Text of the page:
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Taking Advantage of Vehicle Recalls

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In February 2017, BMW recalled over 230,000 cars and SUVs in the U.S that may have faulty Takata airbag inflators after the original inflators from another manufacturer were replaced. Takata airbags can explode with too much force and discharge shrapnel into the driver and passengers. The recall has become the largest recall in the industry’s history with 19 automakers in the U.S recalling 69 million inflators.

The National Highway Traffic Safety Administration (NHTSA) first recalled the airbags in 2014 following Senate testimony of Stephanie Erdman, whose face was severely maimed in a 2013 accident. In her testimony, Erdman said that what should have been a moderate impact, changed her life forever.

In mid-December the NHTSA created a strategic plan to make a future free from motor vehicle fatalities which included areas in proactive vehicle safety, advanced vehicle technologies and human factors.

For many shops, the standard process for dealing with vehicle recalls is to check their information system, see what customers have cars with recalls and then notify them, says Gary Keyes, owner of E&M Motors and a former board member of the Automotive Service Association. However, what’s frequently missed is that recalls could mean the loss of business for the shop if a customer is enticed to keep visiting his or her dealership.

While repair shops might only be the first to notify customers regarding recalls, they can also get ahead of losing customers to competitors.


Acting as the Middleman

Bill Haas, consultant and owner of Haas Performance Consulting LLC, says a shop should never let its customers have any experience with a competitor.  

“Nowadays, we see car dealerships wanting to do maintenance services and that kind of thing,” Haas says. “There’s a chance [the customer] can go there and have a really great experience.”

One solution to get ahead of recalls is to act as the middleman. Haas says shops should handle all the paperwork and bring the car into the dealership for the customer in order to be a one-stop service site.

However, Keyes says this option does come with some drawbacks. For example, when Honda had airbag recalls, it offered customers rental cars for about three months while they waited for parts to arrive, Keyes says. He doesn’t want to be put in a position of constantly having to call the dealership and mediate problems.

Another problem Haas has noticed is that if the customer brings their vehicle to the dealership, the dealership has the opportunity to point out “missed” repairs on the customer’s car. He says to prevent this from happening, the shop needs to create a relationship of trust with the customer.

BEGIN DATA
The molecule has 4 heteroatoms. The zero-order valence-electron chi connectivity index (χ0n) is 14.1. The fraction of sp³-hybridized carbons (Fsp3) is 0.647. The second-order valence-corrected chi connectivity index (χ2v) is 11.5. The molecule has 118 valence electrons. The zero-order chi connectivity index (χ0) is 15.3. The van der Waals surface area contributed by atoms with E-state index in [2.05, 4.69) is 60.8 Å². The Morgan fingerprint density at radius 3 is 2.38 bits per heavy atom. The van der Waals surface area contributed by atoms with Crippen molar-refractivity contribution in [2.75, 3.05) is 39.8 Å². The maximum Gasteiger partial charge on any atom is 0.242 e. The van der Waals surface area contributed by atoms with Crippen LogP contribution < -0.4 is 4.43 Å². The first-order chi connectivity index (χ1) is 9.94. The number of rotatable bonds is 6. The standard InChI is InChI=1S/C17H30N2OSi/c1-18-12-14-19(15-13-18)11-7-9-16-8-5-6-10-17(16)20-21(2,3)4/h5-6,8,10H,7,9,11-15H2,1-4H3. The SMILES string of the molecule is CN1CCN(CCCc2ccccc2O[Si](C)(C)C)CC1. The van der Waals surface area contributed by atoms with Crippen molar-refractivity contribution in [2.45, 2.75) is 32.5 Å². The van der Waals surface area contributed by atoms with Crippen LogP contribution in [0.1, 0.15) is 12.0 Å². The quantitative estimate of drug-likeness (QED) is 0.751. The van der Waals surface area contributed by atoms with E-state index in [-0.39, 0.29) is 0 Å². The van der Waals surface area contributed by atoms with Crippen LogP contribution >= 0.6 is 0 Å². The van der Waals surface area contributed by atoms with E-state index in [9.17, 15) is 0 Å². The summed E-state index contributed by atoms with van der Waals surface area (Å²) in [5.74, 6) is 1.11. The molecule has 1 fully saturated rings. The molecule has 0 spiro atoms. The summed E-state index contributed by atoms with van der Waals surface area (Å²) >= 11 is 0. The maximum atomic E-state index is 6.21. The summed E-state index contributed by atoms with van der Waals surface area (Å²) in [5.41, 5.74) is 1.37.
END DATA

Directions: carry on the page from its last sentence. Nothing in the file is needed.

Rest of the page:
Early on in establishing that relationship, the shop needs to notify the customer that if he or she has any questions at all concerning their vehicle to come in and talk with the shop, Haas says. A shop could run into a situation where customers become angry the shop never divulged their car needed repairs.


A Systematic Process

Recalls show the customer that automakers might be trying to cut corners and build the car as cheap as possible, Keyes says. Shops should at the very least reach out to the customer about every recall that they are notified of in their database.

If shops don’t want to deal with acting as the go-between for customers, Keyes says they should still reach out after the recall repair work is done by the dealership.

“Let them know you’re interested it was done correctly,” Keyes says.

Following up on repairs creates goodwill with the customer, he says. Despite time loss for the shop, Haas says these steps are a way for the shop to have a value-added service that ultimately helps create a lasting relationship with the customer. Haas and Keyes outline a three-step process for properly dealing with recalls:

  1. Call the dealer. Shops should make the customer’s appointment with the dealership, Haas says. The customer doesn’t interact with the dealership in this way.
  2. Handle the car. Have the customer drop the car off at the shop and then have a shuttle driver or office assistant drop the car off at the dealership, Haas says. Don’t forget to pick the car up when it’s done.
  3. Do the paperwork. Have the paperwork, including receipts, done by the time the customer comes to pick up the car, Haas says.

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